Endless Hope

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Right in the heart of downtown Tel Aviv, is a building 3-stories high. It is not an office block, or shops, or apartments, but the former home of Matilda and Daniel Recanati, a Greek Jewish family of a dynasty of bankers, converted into a center for civilians and soldiers suffering from Post Traumatic Stress Disorder.

The building is testimony to the devotion and generosity of the late Recanati’s daughter, Jude, one of Israel’s most popular philanthropists. Instead of distributing sporadic donations to many needy organizations, she focused on projects she believed would bring about significant change, such as bolstering the society’s resilience by advocating the integration of youth with aim of preparing them for future leadership roles.

Like most of her generation, Jude was also affected by the Yom Kippur War. She lost friends and classmates and saw many struggling with the physical and emotional effects of war. When her parents eventually passed away, she found herself facing an emptiness and looking for meaning. She decided to study occupational and expressive therapies. She used photography as therapy and worked with patients in rehab centers and hospitals.



natalWay ahead of her time, she saw the need to expand the available options of treatment for people suffering from PTSD. Psychiatry via socialized medicine is stretched and therefore often inadequate. Further, PTSD is a specialist field within psychiatry itself. Alternative private treatment is expensive, especially for people whose psychological disorder renders them unable to work and meet the most basic of bills. In the 1990’s, the decade known as the “bus bomb years,” Jude founded the NATAL, (a Hebrew acronym for “Israel Trauma Center for Victims of Terror and War”), charity that circumvented the problems of the limitations of treatment and offers helplines, therapists, psychiatric and psychological consultation and several activities for people suffering from PTSD. One of the first things she did was to modify her late parents home in Tel Aviv to the NATAL national center.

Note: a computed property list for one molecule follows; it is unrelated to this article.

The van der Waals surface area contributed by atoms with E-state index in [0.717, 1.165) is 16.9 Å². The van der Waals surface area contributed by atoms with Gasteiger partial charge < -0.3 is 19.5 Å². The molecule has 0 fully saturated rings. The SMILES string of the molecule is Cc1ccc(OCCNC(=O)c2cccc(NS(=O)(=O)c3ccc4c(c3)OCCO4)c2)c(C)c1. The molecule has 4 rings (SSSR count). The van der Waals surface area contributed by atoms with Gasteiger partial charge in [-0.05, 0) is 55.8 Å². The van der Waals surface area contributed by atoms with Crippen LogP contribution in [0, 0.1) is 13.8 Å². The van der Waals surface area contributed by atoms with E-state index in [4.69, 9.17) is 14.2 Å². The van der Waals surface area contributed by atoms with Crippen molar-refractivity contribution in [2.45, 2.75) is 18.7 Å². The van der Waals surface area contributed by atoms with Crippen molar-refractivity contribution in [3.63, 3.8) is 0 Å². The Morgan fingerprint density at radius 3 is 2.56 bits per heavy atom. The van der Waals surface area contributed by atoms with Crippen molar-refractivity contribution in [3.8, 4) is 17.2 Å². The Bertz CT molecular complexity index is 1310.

Most in Israel have served in the army, have lost someone to this or that war, or this or that terror attack. It is a society where you have to be tough which makes asking for help a courageous deed in itself. Through NATAL, people started to learn that it’s a good thing to ask for help and necessary to confront trauma.

Throughout the Corona pandemic, NATAL moved their operations to Zoom to keep their services highly functional and Jude (a proud and thankful grandmother of eight), widened NATAL’s capabilities to help the elderly who live on their own. Active on social media, she encouraged the general public to understand the trauma of the times, and to reach out to those in need.

First published here

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Kay Wilson is a British-born Israeli Jewish tour guide, jazz musician, cartoonist, public speaker and author of The Rage Less Traveled, her memoir of surviving a brutal machete attack. In her role for Palestinian Media Watch, she works to stop the Western governments’ funding of Palestinian terrorists.